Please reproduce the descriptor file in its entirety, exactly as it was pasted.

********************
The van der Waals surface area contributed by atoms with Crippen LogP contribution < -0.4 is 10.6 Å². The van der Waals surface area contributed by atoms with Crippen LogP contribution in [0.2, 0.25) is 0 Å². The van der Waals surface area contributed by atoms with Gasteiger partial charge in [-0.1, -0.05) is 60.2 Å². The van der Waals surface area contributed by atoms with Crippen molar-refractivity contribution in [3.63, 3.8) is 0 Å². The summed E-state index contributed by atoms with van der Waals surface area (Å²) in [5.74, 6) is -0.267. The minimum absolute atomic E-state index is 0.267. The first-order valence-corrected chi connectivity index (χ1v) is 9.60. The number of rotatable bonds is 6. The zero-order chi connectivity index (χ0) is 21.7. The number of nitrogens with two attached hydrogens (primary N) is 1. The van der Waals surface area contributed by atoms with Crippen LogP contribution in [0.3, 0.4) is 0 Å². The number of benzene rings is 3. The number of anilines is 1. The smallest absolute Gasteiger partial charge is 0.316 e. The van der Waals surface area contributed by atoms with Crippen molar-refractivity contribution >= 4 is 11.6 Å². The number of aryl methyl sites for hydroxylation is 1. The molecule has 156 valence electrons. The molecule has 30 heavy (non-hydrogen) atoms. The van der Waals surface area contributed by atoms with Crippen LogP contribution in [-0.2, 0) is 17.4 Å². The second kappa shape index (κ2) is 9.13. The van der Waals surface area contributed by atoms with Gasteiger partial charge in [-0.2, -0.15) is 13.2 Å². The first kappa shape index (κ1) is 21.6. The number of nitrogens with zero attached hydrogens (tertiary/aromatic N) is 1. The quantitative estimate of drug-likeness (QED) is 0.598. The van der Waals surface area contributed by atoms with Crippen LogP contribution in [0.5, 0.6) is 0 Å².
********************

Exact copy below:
The van der Waals surface area contributed by atoms with Crippen LogP contribution < -0.4 is 10.6 Å². The van der Waals surface area contributed by atoms with Crippen LogP contribution in [0.2, 0.25) is 0 Å². The van der Waals surface area contributed by atoms with Gasteiger partial charge in [-0.1, -0.05) is 60.2 Å². The van der Waals surface area contributed by atoms with Crippen molar-refractivity contribution in [3.63, 3.8) is 0 Å². The summed E-state index contributed by atoms with van der Waals surface area (Å²) in [5.74, 6) is -0.267. The minimum absolute atomic E-state index is 0.267. The first-order valence-corrected chi connectivity index (χ1v) is 9.60. The number of rotatable bonds is 6. The zero-order chi connectivity index (χ0) is 21.7. The number of nitrogens with two attached hydrogens (primary N) is 1. The van der Waals surface area contributed by atoms with Crippen LogP contribution in [0.3, 0.4) is 0 Å². The number of benzene rings is 3. The number of anilines is 1. The smallest absolute Gasteiger partial charge is 0.316 e. The van der Waals surface area contributed by atoms with Crippen molar-refractivity contribution >= 4 is 11.6 Å². The number of aryl methyl sites for hydroxylation is 1. The molecule has 156 valence electrons. The molecule has 30 heavy (non-hydrogen) atoms. The van der Waals surface area contributed by atoms with Crippen LogP contribution in [-0.2, 0) is 17.4 Å². The second kappa shape index (κ2) is 9.13. The van der Waals surface area contributed by atoms with Gasteiger partial charge in [-0.2, -0.15) is 13.2 Å². The first kappa shape index (κ1) is 21.6. The number of nitrogens with zero attached hydrogens (tertiary/aromatic N) is 1. The quantitative estimate of drug-likeness (QED) is 0.598. The van der Waals surface area contributed by atoms with Crippen LogP contribution in [0.5, 0.6) is 0 Å².